There’s a difference between the universal, timeless principles and promises that we find in the Bible, and the instruction and guidance that God gave to specific people for specific times or situations, which are also recorded there. God’s timeless Word consists of those passages that apply to everyone, everywhere, and will never change. For example, “God is love”1 is one of the most powerful truths expressed in the Bible, and one that is immutable. “Love your neighbor as yourself”2 is a core principle of the Christian faith, and that also will never change.
Jesus’ Sermon on the Mount and other teachings are every bit as relevant to us today as they were to those who heard them from Jesus’ mouth two thousand years ago.
God’s Word is overflowing with beautiful, timeless principles and promises that apply to us and which the Bible says were recorded for our benefit, so that we can learn from others’ experiences.3 On the other hand, there are many passages in the Bible that can’t be applied literally to our lives today. A good deal of the Old Testament is historic in nature, chronicling the lives and times of the Jewish people and their forebears. The fundamental principles of the Word are timeless, but we must apply them in the context of contemporary circumstances.
The Mosaic Law had been the Jewish people’s standard for more than a thousand years, although how to apply it had often been a complicated and controversial matter. Jesus shone new light on the matter. His teachings focused on love, mercy, and humility, in sharp contrast to the exacting, legalistic interpretation held by the religious leaders of His day and their predecessors.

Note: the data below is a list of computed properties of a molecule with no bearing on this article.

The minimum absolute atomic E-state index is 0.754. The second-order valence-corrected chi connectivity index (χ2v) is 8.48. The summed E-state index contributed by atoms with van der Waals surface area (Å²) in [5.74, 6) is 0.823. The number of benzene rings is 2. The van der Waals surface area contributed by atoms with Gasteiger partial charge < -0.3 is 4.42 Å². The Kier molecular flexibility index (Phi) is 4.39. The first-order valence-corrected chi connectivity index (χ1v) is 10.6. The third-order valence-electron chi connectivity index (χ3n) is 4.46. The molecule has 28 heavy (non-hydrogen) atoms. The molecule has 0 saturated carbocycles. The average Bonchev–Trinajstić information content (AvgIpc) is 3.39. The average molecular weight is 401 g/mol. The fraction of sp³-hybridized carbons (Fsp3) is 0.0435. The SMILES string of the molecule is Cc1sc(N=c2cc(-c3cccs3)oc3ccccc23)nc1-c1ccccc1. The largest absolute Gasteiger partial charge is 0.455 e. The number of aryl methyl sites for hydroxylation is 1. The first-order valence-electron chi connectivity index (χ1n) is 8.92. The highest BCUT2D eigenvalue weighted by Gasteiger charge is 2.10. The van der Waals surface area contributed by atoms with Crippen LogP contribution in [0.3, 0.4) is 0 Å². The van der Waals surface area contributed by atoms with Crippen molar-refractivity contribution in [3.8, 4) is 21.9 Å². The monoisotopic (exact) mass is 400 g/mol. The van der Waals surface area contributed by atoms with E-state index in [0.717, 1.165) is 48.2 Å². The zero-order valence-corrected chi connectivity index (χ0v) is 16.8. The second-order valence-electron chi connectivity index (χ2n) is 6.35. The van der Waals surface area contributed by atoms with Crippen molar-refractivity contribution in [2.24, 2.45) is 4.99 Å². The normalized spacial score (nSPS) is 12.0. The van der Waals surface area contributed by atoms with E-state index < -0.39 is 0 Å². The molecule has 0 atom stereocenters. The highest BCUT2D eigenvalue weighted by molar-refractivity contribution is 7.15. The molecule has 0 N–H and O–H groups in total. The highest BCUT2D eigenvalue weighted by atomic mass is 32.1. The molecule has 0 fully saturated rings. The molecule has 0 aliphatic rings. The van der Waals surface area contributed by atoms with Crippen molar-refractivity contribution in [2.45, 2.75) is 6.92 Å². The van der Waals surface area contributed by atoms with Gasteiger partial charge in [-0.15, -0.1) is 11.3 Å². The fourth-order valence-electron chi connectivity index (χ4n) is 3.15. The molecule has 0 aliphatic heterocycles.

“You have heard the law that says the punishment must match the injury: ‘An eye for an eye, and a tooth for a tooth,’” Jesus said in His Sermon on the Mount. “But I say, do not resist an evil person! If someone slaps you on the right cheek, offer the other cheek also. If you are sued in court and your shirt is taken from you, give your coat, too. If a soldier demands that you carry his gear for a mile, carry it two miles. … You have heard the law that says, ‘Love your neighbor’ and hate your enemy. But I say, love your enemies! Pray for those who persecute you! In that way, you will be acting as true children of your Father in heaven.”4
Jesus ushered in a new era of faith that made obsolete the complicated rules and regulations, customs, and ceremonies detailed in the Old Testament, which the Jewish people had held to for over a thousand years. “The law was our tutor to bring us to Christ, that we might be [made right with God] by faith,” Paul the apostle explained. “But after faith has come, we are no longer under a tutor."5
As Christianity has developed over time, methods, concepts, and applications have continued to change and evolve. The early church faced the challenge of organizing and evolving from a small group of persecuted believers to an established religion with influence on the world of their day. And like the early church, the believers of each era since have had to be prepared to adapt to the world around them to some degree in order to reach people and to be relevant. Whenever the church tried to halt the process of change or was unwilling to adapt to the times, it ran into trouble; it either became too rigid and controlling, or it became irrelevant and people lost interest in Christianity.
As Christians, we should strive to identify the timeless principles of the Word, but at the same time understand that how these principles are applied may change as the context changes.
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1 1 John 4:8
2 Leviticus 19:18; Matthew 22:39
3 Romans 15:4
4 Matthew 5:38–41, 43–45 NLT
5 Galatians 3:24–25